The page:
Frank Zeidler, 93; Socialist Was Mayor of Milwaukee

Frank Zeidler was the last Socialist to run a major American city.
Frank Zeidler was the last Socialist to run a major American city. (David Joles - AP)
Associated Press
Thursday, July 13, 2006

Frank Zeidler, 93, a former Milwaukee mayor who was the last socialist to run a major U.S. city, died July 7 of congestive heart failure and diverticulitis at a Milwaukee hospital. He led the Wisconsin city from 1948 through 1960.

Born in Milwaukee on Sept. 10, 1912, Mr. Zeidler was part of the Socialist Party's city stronghold, which was fueled by German immigrants who flocked there. The party had thousands of members, a congressional seat and control of the mayor's office for nearly a half-century, ending with Mr. Zeidler.

"Historians described him in the tradition of Milwaukee's sewer socialists," said his youngest daughter, Jeanne, who followed her father into politics and is mayor of Williamsburg.

"They were community leaders, mayors of Milwaukee who thought everyone should have access to plumbing in their homes," she said. "But he also had a bigger vision than that. He really was an activist of world peace, of tolerance, of people working together."

Mr. Zeidler's three terms as mayor were marked by large-scale construction of public housing, creation of the first educational television station in Wisconsin and city beautification programs. He also made strong statements on behalf of civil rights as Milwaukee became the 11th-largest city in the United States by the end of his term, Jeanne Zeidler said.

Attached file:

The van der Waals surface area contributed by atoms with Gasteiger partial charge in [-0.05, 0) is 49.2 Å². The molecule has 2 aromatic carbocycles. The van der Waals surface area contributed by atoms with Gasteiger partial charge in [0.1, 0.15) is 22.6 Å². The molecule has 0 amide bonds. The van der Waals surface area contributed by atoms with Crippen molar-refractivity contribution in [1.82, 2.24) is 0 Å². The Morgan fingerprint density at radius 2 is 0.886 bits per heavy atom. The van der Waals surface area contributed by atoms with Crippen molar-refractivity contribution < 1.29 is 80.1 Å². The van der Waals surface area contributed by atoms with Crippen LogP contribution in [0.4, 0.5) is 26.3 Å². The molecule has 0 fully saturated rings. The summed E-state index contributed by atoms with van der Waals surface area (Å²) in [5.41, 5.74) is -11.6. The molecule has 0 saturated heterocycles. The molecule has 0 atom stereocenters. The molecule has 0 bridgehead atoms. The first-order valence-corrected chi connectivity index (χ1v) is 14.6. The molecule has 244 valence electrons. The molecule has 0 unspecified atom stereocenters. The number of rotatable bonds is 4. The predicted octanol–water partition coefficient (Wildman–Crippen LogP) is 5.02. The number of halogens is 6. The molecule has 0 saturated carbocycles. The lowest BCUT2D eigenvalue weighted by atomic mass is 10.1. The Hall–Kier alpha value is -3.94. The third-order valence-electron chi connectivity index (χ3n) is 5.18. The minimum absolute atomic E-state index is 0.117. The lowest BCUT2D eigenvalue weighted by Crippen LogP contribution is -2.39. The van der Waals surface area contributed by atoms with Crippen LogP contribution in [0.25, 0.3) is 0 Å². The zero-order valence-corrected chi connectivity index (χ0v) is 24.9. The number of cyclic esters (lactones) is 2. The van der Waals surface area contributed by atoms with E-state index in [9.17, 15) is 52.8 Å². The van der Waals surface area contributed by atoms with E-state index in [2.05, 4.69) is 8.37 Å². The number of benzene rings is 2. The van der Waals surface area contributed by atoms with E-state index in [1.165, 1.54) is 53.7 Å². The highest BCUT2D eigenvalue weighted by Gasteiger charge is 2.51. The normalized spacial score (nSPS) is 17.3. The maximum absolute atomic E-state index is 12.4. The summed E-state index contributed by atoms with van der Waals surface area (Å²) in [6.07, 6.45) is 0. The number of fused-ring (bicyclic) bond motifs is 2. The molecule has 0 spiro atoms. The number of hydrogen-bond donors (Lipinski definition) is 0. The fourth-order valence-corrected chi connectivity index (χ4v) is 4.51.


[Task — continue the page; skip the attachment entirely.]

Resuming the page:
Mr. Zeidler said the word "socialism" was discredited when Stalin and Hitler used it in their rhetoric. Still, he remained an ardent socialist until his death, serving as chairman of the national Socialist Party, even as numbers dwindled.

He never moved from the house he owned before being elected mayor, an office from which he retired.

Mr. Zeidler wrote a 1,022-page manuscript in 1962, "A Liberal in City Government," which was a memoir and a reflection on municipal government. It was published last year.

"I thought I would discharge the contents of my mind," he said of his work.

Mr. Zeidler ran for president in 1976, receiving about 6,000 votes.

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